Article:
As the mercury tops the 80s here in the UK, whilst many of you lucky people who live in warmer climates get this kind of weather all the time, we don’t! So, we have to make the most of it. In my case, it means “converting” my hot tub into a small swimming pool or spool as they are affectionately called. In this short article we will look at what you need to do in order to run your Hot Tub as a swimming pool or spool in the warmer months of the year.
With the inflatable crocodile and flamingo ready to go, what else do we need to consider when using our Hot Tubs as a Swimming Pool?
Turn Down the Temperature
The first thing you are going to do, which does seem pretty obvious is turn down the temperature. If you usually have your Hot Tub at 102F then you are going to want to drop it down to late 80s to make it comfortable. If it is particularly hot outside, then you can drop it down even lower than that. This is totally up to you and is personal preference.
For me, something around 91F works for us as allows the kids to stay in there for as long as they want without getting cold.
Please do remember that your Hot Tub is nowhere near the size of a swimming pool. It is also nowhere near as deep. Jumping in, bombing, diving, these are all HUGE “no nos” – If you have children, please please please remind them it is a hot tub and not really a swimming pool. The last thing you want is a trip to the accident and emergency room instead of a relaxing afternoon in your “hot tub”.
Filter & Purge Cycles
When you are heating your Hot Tub, your pump will be running on low speed or your circulation pump will be running and the filter will be in action. If the tub is not heating, it is not going to be filtering. Please make sure that you have your filter cycles set or you may need to adjust them to longer periods if you are not heating the tub. This is just to ensure that the water is being filtered and looks clear and inviting. Nobody wants a green or cloudy tub!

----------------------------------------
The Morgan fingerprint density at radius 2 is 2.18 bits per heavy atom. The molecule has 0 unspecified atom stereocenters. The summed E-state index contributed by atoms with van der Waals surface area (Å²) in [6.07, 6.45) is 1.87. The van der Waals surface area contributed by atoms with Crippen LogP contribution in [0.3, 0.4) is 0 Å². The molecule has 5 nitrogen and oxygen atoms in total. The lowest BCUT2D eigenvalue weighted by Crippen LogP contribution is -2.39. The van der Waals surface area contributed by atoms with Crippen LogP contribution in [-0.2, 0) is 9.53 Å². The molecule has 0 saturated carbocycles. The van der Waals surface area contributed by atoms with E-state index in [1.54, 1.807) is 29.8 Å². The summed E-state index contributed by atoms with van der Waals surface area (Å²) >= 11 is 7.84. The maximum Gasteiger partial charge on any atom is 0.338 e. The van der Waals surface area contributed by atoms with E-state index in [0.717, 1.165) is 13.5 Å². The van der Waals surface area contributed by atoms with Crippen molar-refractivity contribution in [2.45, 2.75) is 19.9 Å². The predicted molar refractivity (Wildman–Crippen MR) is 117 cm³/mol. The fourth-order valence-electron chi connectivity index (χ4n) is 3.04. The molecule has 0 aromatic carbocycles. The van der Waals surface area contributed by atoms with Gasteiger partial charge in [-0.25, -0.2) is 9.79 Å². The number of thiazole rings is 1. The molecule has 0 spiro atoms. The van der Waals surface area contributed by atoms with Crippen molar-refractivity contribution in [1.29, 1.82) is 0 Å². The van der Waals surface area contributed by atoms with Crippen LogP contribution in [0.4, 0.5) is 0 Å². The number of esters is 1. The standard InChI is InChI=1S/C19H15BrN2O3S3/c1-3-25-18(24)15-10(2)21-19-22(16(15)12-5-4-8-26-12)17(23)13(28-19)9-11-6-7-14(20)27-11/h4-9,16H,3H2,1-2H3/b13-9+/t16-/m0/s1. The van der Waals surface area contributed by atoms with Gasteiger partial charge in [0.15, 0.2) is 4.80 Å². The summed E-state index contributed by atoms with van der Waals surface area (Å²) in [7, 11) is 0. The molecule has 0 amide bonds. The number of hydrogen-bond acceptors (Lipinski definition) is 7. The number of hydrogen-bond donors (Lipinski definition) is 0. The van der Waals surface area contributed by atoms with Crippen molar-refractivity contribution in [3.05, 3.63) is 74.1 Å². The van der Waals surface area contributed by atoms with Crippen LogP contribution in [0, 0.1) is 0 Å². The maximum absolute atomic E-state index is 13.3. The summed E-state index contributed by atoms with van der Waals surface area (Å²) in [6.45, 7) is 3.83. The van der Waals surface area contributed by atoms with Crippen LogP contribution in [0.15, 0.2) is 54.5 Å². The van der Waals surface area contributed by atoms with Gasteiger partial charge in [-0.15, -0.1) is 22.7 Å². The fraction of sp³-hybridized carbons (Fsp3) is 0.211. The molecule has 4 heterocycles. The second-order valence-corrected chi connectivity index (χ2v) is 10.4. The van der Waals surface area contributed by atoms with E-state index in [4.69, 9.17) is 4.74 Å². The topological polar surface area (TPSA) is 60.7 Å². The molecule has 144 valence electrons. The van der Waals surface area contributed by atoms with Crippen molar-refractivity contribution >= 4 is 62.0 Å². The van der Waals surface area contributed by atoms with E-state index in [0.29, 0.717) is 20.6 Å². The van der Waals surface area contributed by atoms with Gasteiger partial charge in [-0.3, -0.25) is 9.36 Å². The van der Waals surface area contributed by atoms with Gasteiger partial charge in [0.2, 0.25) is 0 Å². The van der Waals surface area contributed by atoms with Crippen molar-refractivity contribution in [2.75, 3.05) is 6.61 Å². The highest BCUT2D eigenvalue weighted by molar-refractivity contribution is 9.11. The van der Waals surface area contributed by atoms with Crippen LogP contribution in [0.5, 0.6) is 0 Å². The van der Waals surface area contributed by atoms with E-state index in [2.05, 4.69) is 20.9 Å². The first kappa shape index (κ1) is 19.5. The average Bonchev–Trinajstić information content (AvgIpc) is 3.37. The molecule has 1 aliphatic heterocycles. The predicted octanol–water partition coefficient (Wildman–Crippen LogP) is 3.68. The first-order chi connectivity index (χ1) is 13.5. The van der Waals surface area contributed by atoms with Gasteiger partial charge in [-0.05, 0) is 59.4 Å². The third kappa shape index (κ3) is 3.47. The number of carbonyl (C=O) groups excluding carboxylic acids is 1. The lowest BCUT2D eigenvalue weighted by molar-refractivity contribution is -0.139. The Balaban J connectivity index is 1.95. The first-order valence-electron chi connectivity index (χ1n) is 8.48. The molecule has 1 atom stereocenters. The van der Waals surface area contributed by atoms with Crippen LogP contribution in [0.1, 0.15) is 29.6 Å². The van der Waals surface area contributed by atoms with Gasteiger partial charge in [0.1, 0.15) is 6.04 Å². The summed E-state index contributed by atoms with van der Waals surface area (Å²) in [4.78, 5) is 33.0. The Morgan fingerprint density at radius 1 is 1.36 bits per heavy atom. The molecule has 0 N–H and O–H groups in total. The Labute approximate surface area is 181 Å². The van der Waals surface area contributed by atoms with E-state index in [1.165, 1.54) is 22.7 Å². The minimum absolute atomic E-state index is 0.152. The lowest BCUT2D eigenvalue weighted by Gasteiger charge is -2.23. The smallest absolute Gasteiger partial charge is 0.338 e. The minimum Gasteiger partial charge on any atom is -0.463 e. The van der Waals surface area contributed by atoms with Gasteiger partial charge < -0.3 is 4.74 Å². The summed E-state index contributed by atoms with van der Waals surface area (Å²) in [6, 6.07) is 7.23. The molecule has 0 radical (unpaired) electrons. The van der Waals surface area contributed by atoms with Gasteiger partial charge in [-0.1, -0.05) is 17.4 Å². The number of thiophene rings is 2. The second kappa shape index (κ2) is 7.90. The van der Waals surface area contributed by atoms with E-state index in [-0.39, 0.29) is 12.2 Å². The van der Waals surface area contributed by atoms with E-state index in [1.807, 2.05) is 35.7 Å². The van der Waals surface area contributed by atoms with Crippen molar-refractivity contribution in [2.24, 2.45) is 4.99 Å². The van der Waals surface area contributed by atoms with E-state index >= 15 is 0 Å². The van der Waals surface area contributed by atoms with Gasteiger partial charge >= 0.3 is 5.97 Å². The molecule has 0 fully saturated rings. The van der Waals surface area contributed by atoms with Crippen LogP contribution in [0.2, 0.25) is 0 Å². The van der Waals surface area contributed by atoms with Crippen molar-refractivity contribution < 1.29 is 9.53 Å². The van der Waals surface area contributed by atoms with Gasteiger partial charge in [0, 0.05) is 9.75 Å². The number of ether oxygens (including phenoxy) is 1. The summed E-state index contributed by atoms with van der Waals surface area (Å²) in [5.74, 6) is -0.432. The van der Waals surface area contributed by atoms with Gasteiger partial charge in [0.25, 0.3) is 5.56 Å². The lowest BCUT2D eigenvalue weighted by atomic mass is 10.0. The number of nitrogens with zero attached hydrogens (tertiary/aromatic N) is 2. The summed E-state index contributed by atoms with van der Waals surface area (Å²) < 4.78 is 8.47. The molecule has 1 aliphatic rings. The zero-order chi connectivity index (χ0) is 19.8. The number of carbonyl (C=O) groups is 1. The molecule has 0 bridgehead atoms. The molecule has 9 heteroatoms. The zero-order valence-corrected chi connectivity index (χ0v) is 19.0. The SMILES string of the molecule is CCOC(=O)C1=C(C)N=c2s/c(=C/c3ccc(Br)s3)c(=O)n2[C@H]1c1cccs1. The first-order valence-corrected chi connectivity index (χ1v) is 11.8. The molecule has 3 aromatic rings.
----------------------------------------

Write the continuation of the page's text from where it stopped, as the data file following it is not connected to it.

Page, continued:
Hot tub chemical setups are slightly different to swimming pool ones. The levels tend to be higher or more concentrated. If you do plan to use your tub for a prolonged period of time as a swimming pool, then you can of course treat it as such chemically. This means that you can drop down the Chlorine to between 2 and 4PPM. The optional pH for a swimming pool is 7.4 so you can adjust this too.
A high pH gives you:
– poorer chlorine disinfection
– skin irritation
– lime precipitation
A low pH gives you:
– aggressive water, which damages the mechanical components like the pump and heater
– irritations of the eyes and mucous membranes
– damage to the pool liner if you have one.
The guideline pH figure is 7.2 – 7.6. To lower the pH, use sodium bisulphate; to raise it use sodium carbonate.
Are there any Design Considerations when building the Hot Tub to use as swimming pool?
To be honest, there are not. Swimming pools don’t have jets so you just don’t use them. The rest of the equipment, filter, heater, pump are the same to a certain degree. The things that you need to consider is the temperature and the chemicals, essentially the point that I have covered above.
It is much easier to use a hot tub as a pool than to try and convert your pool to be used as a hot tub!
Can I help your with your Hot Tub Design?
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Thanks - Andi
Hi, Andi here. I own Buildahottub.com and also write all of the articles and info pages on the site. Some years back now, I built my own hot tub but struggled to find the information I needed. So, once my tub was complete, I started this website to help others in their own pursuit of hot tub and plunge pools DIY building information.
Today, I've helped over 1000 DIY customers just like you all over the world build hot tubs and pools. Have a good look around the site, there are lots of resources here. Please do get in touch if I can help you. - Cheers, Andi